Equity partner who is not exercising genuine control over the decisions affecting the workplace, not considered to be in an employment relationship with the partnership firm, under the Human Right’s Code

Supreme Court of Canada: Where a question arose as to whether an equity partner in a law firm is an employee within the meaning of the Human Rights Code, R.S.B.C. 1996, c. 210 (in short “the Code”), the Court held that the test of determining the control/dependency of the worker with the employer so as to examine the “employment relationship” under the Code, is to find out as to who is responsible for determining the working conditions, financial benefits and the extent to which a worker has a say in it. The brief facts of the case are that the petitioner became an equity partner at his law firm, having ownership interest therein. The equity partners voted to include a provision in their Partnership Agreement that required equity partners to retire as equity partners and divest their ownership shares at the end of the year in which they turned 65. A partner could make arrangements to continue working as an employee or as regular partner without an equity stake. When the petitioner turned 64, he filed a complaint to the Human Rights Tribunal arguing that this provision constituted age discrimination in employment, contrary to Section 13(1); of the Code.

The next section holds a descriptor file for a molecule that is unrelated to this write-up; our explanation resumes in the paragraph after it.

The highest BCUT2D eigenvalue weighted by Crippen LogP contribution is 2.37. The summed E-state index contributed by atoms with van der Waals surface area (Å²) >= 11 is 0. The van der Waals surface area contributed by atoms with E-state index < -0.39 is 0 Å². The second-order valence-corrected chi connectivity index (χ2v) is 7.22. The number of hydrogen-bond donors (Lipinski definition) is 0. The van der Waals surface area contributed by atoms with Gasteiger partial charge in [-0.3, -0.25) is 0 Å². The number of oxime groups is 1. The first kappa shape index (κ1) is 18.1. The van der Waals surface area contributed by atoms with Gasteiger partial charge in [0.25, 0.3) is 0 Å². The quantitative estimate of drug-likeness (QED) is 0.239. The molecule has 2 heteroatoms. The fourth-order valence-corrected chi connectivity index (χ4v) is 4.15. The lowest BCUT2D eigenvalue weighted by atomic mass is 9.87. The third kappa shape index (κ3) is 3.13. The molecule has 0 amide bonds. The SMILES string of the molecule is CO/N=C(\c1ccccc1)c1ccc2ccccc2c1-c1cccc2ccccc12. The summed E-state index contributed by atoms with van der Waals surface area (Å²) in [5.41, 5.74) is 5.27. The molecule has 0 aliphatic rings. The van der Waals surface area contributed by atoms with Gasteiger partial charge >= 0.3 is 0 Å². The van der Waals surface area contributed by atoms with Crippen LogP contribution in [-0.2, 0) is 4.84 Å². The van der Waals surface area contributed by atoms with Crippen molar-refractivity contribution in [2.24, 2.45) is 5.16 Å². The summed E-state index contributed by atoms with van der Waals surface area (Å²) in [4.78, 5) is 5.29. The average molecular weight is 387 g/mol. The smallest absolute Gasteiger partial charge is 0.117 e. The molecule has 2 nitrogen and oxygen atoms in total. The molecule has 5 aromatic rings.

Holding, that the Tribunal had no jurisdiction over the petitioner’s relationship with the partnership, the Court said that “employment relationship” under the code means examining how two synergic aspects function in an employment relationship i.e. the control exercised by an employer over working conditions, remuneration and dependency of the worker. Applying the control/dependency test in addition to the right to participate in the management of the partnership, as an equity member, the petitioner benefited from other control mechanisms, including right to vote for and to stand for election in the firm’s board. This is not to say that a partner can never be an employee under the Code, but in absence of any genuine control of the petitioner in the decisions affecting the workplace, there is no employment relationship in this case. McCormick v. Faken Martineau DuMoulin; LLP, 2014 SCC 39; decided on 22 May, 2014

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